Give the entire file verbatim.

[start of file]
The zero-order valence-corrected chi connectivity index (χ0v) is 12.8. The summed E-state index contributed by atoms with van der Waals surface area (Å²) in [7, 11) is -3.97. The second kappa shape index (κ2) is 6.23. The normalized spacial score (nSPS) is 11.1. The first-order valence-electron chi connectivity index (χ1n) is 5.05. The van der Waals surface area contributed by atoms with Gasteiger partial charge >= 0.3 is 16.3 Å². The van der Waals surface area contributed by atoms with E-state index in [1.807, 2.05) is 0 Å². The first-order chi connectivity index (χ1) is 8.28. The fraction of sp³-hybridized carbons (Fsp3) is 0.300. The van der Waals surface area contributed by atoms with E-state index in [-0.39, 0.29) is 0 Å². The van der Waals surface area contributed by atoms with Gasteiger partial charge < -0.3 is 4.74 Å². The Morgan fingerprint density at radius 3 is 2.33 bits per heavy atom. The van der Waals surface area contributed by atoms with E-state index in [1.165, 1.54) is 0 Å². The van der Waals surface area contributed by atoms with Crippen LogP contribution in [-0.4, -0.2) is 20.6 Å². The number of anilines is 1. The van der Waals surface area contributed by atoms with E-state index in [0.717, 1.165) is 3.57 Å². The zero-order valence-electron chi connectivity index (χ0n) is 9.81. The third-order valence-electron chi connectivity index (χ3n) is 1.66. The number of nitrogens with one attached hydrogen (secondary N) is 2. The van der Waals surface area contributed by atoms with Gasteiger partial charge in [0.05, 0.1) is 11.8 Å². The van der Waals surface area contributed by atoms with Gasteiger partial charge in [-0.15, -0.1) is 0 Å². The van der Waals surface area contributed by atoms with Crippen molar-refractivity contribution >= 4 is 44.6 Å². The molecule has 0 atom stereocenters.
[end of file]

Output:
The zero-order valence-corrected chi connectivity index (χ0v) is 12.8. The summed E-state index contributed by atoms with van der Waals surface area (Å²) in [7, 11) is -3.97. The second kappa shape index (κ2) is 6.23. The normalized spacial score (nSPS) is 11.1. The first-order valence-electron chi connectivity index (χ1n) is 5.05. The van der Waals surface area contributed by atoms with Gasteiger partial charge >= 0.3 is 16.3 Å². The van der Waals surface area contributed by atoms with E-state index in [1.807, 2.05) is 0 Å². The first-order chi connectivity index (χ1) is 8.28. The fraction of sp³-hybridized carbons (Fsp3) is 0.300. The van der Waals surface area contributed by atoms with E-state index in [-0.39, 0.29) is 0 Å². The van der Waals surface area contributed by atoms with Gasteiger partial charge < -0.3 is 4.74 Å². The Morgan fingerprint density at radius 3 is 2.33 bits per heavy atom. The van der Waals surface area contributed by atoms with E-state index in [1.165, 1.54) is 0 Å². The van der Waals surface area contributed by atoms with Crippen LogP contribution in [-0.4, -0.2) is 20.6 Å². The number of anilines is 1. The van der Waals surface area contributed by atoms with E-state index in [0.717, 1.165) is 3.57 Å². The zero-order valence-electron chi connectivity index (χ0n) is 9.81. The third-order valence-electron chi connectivity index (χ3n) is 1.66. The number of nitrogens with one attached hydrogen (secondary N) is 2. The van der Waals surface area contributed by atoms with Gasteiger partial charge in [0.05, 0.1) is 11.8 Å². The van der Waals surface area contributed by atoms with Gasteiger partial charge in [-0.15, -0.1) is 0 Å². The van der Waals surface area contributed by atoms with Crippen molar-refractivity contribution >= 4 is 44.6 Å². The molecule has 0 atom stereocenters.